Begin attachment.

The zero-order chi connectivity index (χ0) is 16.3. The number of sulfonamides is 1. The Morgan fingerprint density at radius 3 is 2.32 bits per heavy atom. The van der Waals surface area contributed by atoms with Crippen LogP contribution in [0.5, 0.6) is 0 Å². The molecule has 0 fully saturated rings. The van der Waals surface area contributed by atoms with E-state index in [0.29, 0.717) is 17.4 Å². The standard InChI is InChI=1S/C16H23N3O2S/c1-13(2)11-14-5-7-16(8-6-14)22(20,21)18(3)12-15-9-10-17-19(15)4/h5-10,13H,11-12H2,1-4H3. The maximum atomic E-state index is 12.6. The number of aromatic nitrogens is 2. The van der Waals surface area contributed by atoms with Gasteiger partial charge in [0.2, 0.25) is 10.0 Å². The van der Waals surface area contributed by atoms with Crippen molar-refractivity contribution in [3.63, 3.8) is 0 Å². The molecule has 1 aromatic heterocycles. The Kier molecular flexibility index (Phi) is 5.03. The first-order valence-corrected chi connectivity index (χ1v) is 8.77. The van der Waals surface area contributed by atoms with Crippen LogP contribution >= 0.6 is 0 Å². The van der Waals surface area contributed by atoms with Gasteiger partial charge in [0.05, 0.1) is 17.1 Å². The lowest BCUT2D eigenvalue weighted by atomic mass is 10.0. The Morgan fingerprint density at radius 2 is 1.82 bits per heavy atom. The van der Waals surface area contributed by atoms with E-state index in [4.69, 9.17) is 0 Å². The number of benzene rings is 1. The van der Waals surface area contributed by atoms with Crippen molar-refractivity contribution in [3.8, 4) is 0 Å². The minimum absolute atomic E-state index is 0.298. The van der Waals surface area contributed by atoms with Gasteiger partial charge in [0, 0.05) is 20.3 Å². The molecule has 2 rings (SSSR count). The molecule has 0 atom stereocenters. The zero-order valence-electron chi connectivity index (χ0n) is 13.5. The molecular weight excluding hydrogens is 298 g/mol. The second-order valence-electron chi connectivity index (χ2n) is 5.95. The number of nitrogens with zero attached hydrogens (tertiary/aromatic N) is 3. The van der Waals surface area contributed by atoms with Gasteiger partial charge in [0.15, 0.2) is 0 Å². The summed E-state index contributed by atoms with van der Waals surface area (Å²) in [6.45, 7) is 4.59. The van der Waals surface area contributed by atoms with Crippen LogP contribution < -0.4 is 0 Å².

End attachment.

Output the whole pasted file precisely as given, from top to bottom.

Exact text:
The zero-order chi connectivity index (χ0) is 16.3. The number of sulfonamides is 1. The Morgan fingerprint density at radius 3 is 2.32 bits per heavy atom. The van der Waals surface area contributed by atoms with Crippen LogP contribution in [0.5, 0.6) is 0 Å². The molecule has 0 fully saturated rings. The van der Waals surface area contributed by atoms with E-state index in [0.29, 0.717) is 17.4 Å². The standard InChI is InChI=1S/C16H23N3O2S/c1-13(2)11-14-5-7-16(8-6-14)22(20,21)18(3)12-15-9-10-17-19(15)4/h5-10,13H,11-12H2,1-4H3. The maximum atomic E-state index is 12.6. The number of aromatic nitrogens is 2. The van der Waals surface area contributed by atoms with Gasteiger partial charge in [0.2, 0.25) is 10.0 Å². The van der Waals surface area contributed by atoms with Crippen molar-refractivity contribution in [3.63, 3.8) is 0 Å². The molecule has 1 aromatic heterocycles. The Kier molecular flexibility index (Phi) is 5.03. The first-order valence-corrected chi connectivity index (χ1v) is 8.77. The van der Waals surface area contributed by atoms with Crippen LogP contribution >= 0.6 is 0 Å². The van der Waals surface area contributed by atoms with Gasteiger partial charge in [0.05, 0.1) is 17.1 Å². The lowest BCUT2D eigenvalue weighted by atomic mass is 10.0. The Morgan fingerprint density at radius 2 is 1.82 bits per heavy atom. The van der Waals surface area contributed by atoms with E-state index in [4.69, 9.17) is 0 Å². The number of benzene rings is 1. The van der Waals surface area contributed by atoms with Crippen molar-refractivity contribution in [3.8, 4) is 0 Å². The minimum absolute atomic E-state index is 0.298. The van der Waals surface area contributed by atoms with Gasteiger partial charge in [0, 0.05) is 20.3 Å². The molecule has 2 rings (SSSR count). The molecule has 0 atom stereocenters. The zero-order valence-electron chi connectivity index (χ0n) is 13.5. The molecular weight excluding hydrogens is 298 g/mol. The second-order valence-electron chi connectivity index (χ2n) is 5.95. The number of nitrogens with zero attached hydrogens (tertiary/aromatic N) is 3. The van der Waals surface area contributed by atoms with Gasteiger partial charge in [0.15, 0.2) is 0 Å². The summed E-state index contributed by atoms with van der Waals surface area (Å²) in [6.45, 7) is 4.59. The van der Waals surface area contributed by atoms with Crippen LogP contribution < -0.4 is 0 Å².